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May 2006

Meeting the Need for Transplantable Organs Through the US Donation System

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Copyright 2006 American Medical Association. All Rights Reserved. Applicable FARS/DFARS Restrictions Apply to Government Use.2006

Arch Pediatr Adolesc Med. 2006;160(5):548a-550. doi:10.1001/archpedi.160.5.548-b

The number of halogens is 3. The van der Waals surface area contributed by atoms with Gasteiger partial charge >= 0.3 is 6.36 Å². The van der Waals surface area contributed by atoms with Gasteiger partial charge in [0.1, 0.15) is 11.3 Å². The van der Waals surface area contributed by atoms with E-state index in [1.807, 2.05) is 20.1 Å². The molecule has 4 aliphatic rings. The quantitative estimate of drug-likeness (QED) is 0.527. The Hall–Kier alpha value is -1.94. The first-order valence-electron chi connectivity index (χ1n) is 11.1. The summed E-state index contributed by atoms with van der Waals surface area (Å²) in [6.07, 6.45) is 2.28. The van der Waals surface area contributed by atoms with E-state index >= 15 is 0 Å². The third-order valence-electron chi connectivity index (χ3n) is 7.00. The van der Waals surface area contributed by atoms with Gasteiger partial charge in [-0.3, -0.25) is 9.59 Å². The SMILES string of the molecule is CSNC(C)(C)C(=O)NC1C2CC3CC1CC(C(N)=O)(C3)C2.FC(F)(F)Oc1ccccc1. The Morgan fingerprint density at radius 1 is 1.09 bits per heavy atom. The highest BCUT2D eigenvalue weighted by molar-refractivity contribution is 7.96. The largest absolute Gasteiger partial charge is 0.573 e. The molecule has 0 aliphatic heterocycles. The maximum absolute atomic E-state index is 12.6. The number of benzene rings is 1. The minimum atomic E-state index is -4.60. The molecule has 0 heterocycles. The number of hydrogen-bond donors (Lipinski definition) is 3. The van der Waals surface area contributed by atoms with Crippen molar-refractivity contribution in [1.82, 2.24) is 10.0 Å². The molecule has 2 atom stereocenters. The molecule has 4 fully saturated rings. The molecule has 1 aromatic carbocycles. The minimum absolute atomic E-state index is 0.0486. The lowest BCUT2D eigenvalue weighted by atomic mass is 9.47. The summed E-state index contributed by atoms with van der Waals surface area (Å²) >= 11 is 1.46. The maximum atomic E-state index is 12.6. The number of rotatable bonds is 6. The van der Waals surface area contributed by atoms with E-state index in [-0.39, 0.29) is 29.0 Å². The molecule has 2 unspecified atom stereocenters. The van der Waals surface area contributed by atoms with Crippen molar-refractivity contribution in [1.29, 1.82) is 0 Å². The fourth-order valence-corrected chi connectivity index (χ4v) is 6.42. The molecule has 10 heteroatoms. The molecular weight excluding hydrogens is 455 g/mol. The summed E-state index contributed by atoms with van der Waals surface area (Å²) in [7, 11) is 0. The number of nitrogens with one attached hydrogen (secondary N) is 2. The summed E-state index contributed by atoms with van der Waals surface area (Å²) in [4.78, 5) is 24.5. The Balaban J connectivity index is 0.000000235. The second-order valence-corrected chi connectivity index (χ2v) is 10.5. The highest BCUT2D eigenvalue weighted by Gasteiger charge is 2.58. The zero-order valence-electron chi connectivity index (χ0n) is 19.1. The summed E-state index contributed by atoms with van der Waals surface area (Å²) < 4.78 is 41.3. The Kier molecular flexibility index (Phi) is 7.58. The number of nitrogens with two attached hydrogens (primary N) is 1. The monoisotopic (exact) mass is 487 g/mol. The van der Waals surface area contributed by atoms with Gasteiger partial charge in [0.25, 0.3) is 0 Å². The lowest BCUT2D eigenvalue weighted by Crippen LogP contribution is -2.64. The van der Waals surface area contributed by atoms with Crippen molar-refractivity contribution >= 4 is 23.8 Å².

Bratton et al1 report some of the recent approaches being used to improve donor organ availability. Although their focus was pediatric patients, they point out that the problem has risen to crisis proportions for children and adults alike. Certainly, the donor shortage has become one of the most pressing problems facing the field of transplantation on many levels. Improved results have established transplantation as the preferred treatment for many forms of organ failure, leading to the tremendous growth in transplant waiting lists. This growth contrasts dramatically with only modest increases in the number of available transplantable organs.2 This frustrating reality challenges patients, their families, and caregivers alike as the promise of transplantation cannot be delivered with increasing frequency. Instead of transplantation, candidates must endure long waiting times, often leading to medical deterioration and sometimes death, never having had the opportunity to receive a needed organ.

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